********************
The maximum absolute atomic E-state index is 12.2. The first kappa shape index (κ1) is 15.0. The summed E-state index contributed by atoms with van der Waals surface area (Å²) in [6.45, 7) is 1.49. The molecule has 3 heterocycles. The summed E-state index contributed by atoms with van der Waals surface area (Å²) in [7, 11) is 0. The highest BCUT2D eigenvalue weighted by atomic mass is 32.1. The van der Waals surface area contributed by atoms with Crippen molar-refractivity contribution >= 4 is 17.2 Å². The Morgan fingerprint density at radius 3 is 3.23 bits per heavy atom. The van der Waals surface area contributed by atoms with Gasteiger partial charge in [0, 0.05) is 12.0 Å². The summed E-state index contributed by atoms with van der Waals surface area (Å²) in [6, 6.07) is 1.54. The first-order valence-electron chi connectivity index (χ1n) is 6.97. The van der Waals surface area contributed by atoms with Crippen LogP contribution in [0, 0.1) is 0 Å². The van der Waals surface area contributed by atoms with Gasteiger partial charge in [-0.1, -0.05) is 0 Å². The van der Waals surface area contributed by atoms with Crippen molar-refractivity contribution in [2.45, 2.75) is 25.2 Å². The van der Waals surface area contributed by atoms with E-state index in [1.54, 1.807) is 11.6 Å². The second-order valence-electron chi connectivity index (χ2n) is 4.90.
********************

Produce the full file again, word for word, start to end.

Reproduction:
The maximum absolute atomic E-state index is 12.2. The first kappa shape index (κ1) is 15.0. The summed E-state index contributed by atoms with van der Waals surface area (Å²) in [6.45, 7) is 1.49. The molecule has 3 heterocycles. The summed E-state index contributed by atoms with van der Waals surface area (Å²) in [7, 11) is 0. The highest BCUT2D eigenvalue weighted by atomic mass is 32.1. The van der Waals surface area contributed by atoms with Crippen molar-refractivity contribution >= 4 is 17.2 Å². The Morgan fingerprint density at radius 3 is 3.23 bits per heavy atom. The van der Waals surface area contributed by atoms with Gasteiger partial charge in [0, 0.05) is 12.0 Å². The summed E-state index contributed by atoms with van der Waals surface area (Å²) in [6, 6.07) is 1.54. The first-order valence-electron chi connectivity index (χ1n) is 6.97. The van der Waals surface area contributed by atoms with Crippen LogP contribution in [0, 0.1) is 0 Å². The van der Waals surface area contributed by atoms with Gasteiger partial charge in [-0.1, -0.05) is 0 Å². The van der Waals surface area contributed by atoms with Crippen molar-refractivity contribution in [2.45, 2.75) is 25.2 Å². The van der Waals surface area contributed by atoms with E-state index in [1.54, 1.807) is 11.6 Å². The second-order valence-electron chi connectivity index (χ2n) is 4.90.